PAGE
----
Thanks to Crazy for God, a new tell-all memoir by his son Frank, Francis Schaeffer is back in the news in evangelical circles. Twenty-four years after his death, the height of his fame has long since passed, but Schaeffer had an incalculable influence on the contemporary evangelical mind.
In 1955, Schaeffer and his wife Edith founded the Christian retreat center L’Abri in Switzerland. Schaeffer, a Presbyterian minister, took all comers, engaging college students, dropouts, and others in debates about the meaning of life.
Each of us, he insisted at L’Abri and in books that offered sweeping historical surveys of philosophy, art and literature, really has only two choices: the Christian God and his moral universe, or despair. Since roughly 1890 in Europe and 1935 in the U.S., he argued, Western culture had sided with despair, abandoning Christian truth and sliding into a humanistic relativism. In the last decade of his life, in the wake of Roe v. Wade, Schaeffer turned his attention to abortion. Under the direction of his son Frank (then known as Frankie), he made two film series, How Shall We Then Live? and Whatever Happened to the Human Race?, that spurred evangelicals into the pro-life movement and became a celebrity activist.
Frank Schaeffer’s memoir is a fascinating, sometimes sleazy, self-aggrandizing mea culpa. If he hadn’t prodded his father into high profile militancy, the younger Schaeffer suggests, perhaps the Religious Right never would have emerged– or at the least his father wouldn’t have been associated with it. Crazy for God has already prompted a sharp rejoinder by Os Guinness, one of Francis Schaeffer’s principal successors, in the Christian review Books & Culture. For those interested in a less breathless account of Schaeffer’s ministry, Molly Worthen has just published an elegant article in Christianity Today exploring the changes in L’Abri since Schaeffer’s death.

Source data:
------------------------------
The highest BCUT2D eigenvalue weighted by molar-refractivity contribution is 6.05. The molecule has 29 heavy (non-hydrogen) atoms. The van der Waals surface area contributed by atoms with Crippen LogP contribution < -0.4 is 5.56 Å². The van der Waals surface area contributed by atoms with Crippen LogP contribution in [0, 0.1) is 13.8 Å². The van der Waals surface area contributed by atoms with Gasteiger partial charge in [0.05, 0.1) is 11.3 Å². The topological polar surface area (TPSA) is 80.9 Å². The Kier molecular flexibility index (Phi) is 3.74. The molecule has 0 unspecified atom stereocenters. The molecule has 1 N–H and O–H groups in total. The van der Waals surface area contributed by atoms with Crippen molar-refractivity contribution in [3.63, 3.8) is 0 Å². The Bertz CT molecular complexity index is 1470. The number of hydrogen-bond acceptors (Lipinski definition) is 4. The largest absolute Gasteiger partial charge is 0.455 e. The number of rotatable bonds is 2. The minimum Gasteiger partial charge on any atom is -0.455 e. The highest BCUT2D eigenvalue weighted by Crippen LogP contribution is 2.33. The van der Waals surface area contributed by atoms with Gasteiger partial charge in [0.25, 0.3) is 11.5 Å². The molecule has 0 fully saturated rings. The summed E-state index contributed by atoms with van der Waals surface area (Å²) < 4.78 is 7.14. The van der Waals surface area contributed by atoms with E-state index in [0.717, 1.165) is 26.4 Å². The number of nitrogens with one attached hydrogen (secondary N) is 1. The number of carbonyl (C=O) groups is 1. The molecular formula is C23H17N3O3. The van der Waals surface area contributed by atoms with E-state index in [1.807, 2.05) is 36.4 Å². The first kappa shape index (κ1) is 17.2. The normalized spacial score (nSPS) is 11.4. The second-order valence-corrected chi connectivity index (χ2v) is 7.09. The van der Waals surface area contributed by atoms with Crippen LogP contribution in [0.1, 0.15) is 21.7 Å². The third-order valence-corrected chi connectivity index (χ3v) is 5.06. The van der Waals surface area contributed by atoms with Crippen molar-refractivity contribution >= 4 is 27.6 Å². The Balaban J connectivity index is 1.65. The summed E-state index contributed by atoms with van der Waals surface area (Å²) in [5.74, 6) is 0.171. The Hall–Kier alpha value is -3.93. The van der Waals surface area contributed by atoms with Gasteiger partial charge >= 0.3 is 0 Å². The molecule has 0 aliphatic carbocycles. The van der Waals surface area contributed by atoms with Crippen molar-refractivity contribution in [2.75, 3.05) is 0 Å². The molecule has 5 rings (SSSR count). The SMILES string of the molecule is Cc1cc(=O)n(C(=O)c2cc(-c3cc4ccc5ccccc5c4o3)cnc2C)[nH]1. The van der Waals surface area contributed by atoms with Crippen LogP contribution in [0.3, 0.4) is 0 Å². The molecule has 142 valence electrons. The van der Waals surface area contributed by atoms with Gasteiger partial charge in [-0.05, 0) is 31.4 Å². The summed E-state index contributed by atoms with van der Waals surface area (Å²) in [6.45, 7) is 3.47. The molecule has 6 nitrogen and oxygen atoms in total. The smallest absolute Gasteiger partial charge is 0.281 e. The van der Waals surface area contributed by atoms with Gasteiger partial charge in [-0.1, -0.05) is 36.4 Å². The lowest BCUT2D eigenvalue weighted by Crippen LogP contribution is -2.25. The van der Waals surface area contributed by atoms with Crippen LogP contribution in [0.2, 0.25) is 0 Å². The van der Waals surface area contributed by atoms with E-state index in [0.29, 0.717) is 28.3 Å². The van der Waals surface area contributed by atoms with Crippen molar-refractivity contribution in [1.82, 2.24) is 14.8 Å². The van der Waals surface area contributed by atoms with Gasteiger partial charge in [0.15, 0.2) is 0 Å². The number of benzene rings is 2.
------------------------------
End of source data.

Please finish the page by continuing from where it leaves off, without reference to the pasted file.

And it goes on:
Even outside his family, Schaeffer critics are not hard to find. To many, his confident pronouncements about philosophy, literature and art now seem superficial. (My own pet peeve, even in the days when I was driving under Schaeffer’s influence, was his confident prediction that Dylan Thomas would be viewed as the most important mid-twentieth century poet). Worthen quotes a Schaeffer son-in-law as saying Schaeffer never read the books he wrote about; he subsisted instead on clippings from Time and Newsweek. Schaeffer’s tactics in his activist later years, and his attacks on those who didn’t fall into line, sometimes seemed over the top, even for those of us who share many of his commitments. In my own professional world, the law, the legacy of those years has been the proliferation of Christian legal defense funds; several can be traced directly or indirectly to his complaint in A Christian Manifesto (1981) that “Christians in the legal profession did not ring the bell” as the law shifted from Christian conceptions of truth to relativism. Whatever their merits, these funds have not encouraged serious evangelical scholarly inquiry. (For more detailed discussion of Christian legal scholarship, and Schaeffer’s influence, see here and here).
Yet for all his flaws, especially in the later years, Schaeffer’s passionate insistence that evangelicals must engage the culture, that we must wrestle with the ideas of our time, and that we must apply the Bible to all of life, were transformative for a generation of evangelicals, including this one. Schaeffer taught us that it was okay for evangelicals to become lawyers, doctors, businessmen, and scholars– indeed, that it was important for Christians to enter these fields. It is hard to overstate how freeing this message was for those of us who struggled with the question of how to reconcile our faith with the life of the mind. If this is what it means to be crazy for God, count me in.